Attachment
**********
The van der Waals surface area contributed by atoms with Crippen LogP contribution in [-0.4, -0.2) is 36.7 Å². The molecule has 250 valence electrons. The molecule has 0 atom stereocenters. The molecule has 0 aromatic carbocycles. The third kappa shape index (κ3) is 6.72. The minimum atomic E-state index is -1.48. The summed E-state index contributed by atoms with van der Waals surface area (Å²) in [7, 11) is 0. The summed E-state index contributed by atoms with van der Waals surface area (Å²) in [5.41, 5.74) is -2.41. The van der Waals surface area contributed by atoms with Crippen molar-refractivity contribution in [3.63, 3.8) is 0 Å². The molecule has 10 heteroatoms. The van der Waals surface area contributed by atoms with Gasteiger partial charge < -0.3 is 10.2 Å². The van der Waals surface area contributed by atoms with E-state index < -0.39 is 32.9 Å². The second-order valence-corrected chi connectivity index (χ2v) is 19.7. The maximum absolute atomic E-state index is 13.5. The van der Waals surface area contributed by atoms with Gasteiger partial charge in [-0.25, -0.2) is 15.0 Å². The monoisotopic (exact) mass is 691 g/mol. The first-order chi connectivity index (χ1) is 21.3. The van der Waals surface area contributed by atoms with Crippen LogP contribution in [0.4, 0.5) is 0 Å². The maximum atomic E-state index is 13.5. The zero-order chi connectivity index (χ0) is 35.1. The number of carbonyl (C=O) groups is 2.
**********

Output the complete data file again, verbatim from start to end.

The van der Waals surface area contributed by atoms with Crippen LogP contribution in [-0.4, -0.2) is 36.7 Å². The molecule has 250 valence electrons. The molecule has 0 atom stereocenters. The molecule has 0 aromatic carbocycles. The third kappa shape index (κ3) is 6.72. The minimum atomic E-state index is -1.48. The summed E-state index contributed by atoms with van der Waals surface area (Å²) in [7, 11) is 0. The summed E-state index contributed by atoms with van der Waals surface area (Å²) in [5.41, 5.74) is -2.41. The van der Waals surface area contributed by atoms with Crippen molar-refractivity contribution in [3.63, 3.8) is 0 Å². The molecule has 10 heteroatoms. The van der Waals surface area contributed by atoms with Gasteiger partial charge < -0.3 is 10.2 Å². The van der Waals surface area contributed by atoms with E-state index < -0.39 is 32.9 Å². The second-order valence-corrected chi connectivity index (χ2v) is 19.7. The maximum absolute atomic E-state index is 13.5. The van der Waals surface area contributed by atoms with Gasteiger partial charge in [-0.25, -0.2) is 15.0 Å². The monoisotopic (exact) mass is 691 g/mol. The first-order chi connectivity index (χ1) is 21.3. The van der Waals surface area contributed by atoms with Crippen LogP contribution in [0.4, 0.5) is 0 Å². The maximum atomic E-state index is 13.5. The zero-order chi connectivity index (χ0) is 35.1. The number of carbonyl (C=O) groups is 2.